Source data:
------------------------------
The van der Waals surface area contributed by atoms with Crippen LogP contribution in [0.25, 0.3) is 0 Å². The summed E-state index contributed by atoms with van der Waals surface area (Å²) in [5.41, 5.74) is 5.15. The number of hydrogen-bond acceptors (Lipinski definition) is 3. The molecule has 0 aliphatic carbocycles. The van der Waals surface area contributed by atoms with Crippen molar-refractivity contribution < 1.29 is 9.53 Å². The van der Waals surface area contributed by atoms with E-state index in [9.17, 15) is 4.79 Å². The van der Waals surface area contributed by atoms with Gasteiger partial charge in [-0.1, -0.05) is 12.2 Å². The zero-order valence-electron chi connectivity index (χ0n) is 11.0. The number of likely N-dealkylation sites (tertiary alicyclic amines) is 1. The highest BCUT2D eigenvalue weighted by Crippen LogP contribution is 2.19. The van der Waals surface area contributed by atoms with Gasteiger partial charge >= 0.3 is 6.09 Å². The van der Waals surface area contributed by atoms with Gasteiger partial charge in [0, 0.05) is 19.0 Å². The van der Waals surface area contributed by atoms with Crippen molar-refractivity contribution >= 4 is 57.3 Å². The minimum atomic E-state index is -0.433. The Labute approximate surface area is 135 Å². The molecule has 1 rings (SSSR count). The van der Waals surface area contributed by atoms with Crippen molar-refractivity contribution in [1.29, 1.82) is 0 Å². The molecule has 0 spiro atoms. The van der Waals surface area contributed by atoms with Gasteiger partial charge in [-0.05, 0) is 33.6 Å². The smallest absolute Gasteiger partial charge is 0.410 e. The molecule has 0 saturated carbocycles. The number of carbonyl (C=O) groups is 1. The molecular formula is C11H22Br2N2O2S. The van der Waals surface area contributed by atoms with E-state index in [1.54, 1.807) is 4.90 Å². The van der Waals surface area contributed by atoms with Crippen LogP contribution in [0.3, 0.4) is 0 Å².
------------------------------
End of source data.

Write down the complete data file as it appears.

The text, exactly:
The van der Waals surface area contributed by atoms with Crippen LogP contribution in [0.25, 0.3) is 0 Å². The summed E-state index contributed by atoms with van der Waals surface area (Å²) in [5.41, 5.74) is 5.15. The number of hydrogen-bond acceptors (Lipinski definition) is 3. The molecule has 0 aliphatic carbocycles. The van der Waals surface area contributed by atoms with Crippen molar-refractivity contribution < 1.29 is 9.53 Å². The van der Waals surface area contributed by atoms with E-state index in [9.17, 15) is 4.79 Å². The van der Waals surface area contributed by atoms with Gasteiger partial charge in [-0.1, -0.05) is 12.2 Å². The zero-order valence-electron chi connectivity index (χ0n) is 11.0. The number of likely N-dealkylation sites (tertiary alicyclic amines) is 1. The highest BCUT2D eigenvalue weighted by Crippen LogP contribution is 2.19. The van der Waals surface area contributed by atoms with Gasteiger partial charge >= 0.3 is 6.09 Å². The van der Waals surface area contributed by atoms with Gasteiger partial charge in [0, 0.05) is 19.0 Å². The van der Waals surface area contributed by atoms with Crippen molar-refractivity contribution >= 4 is 57.3 Å². The minimum atomic E-state index is -0.433. The Labute approximate surface area is 135 Å². The molecule has 1 rings (SSSR count). The van der Waals surface area contributed by atoms with Crippen molar-refractivity contribution in [1.29, 1.82) is 0 Å². The molecule has 0 spiro atoms. The van der Waals surface area contributed by atoms with Gasteiger partial charge in [-0.05, 0) is 33.6 Å². The smallest absolute Gasteiger partial charge is 0.410 e. The molecule has 0 saturated carbocycles. The number of carbonyl (C=O) groups is 1. The molecular formula is C11H22Br2N2O2S. The van der Waals surface area contributed by atoms with E-state index in [1.54, 1.807) is 4.90 Å². The van der Waals surface area contributed by atoms with Crippen LogP contribution in [0.3, 0.4) is 0 Å².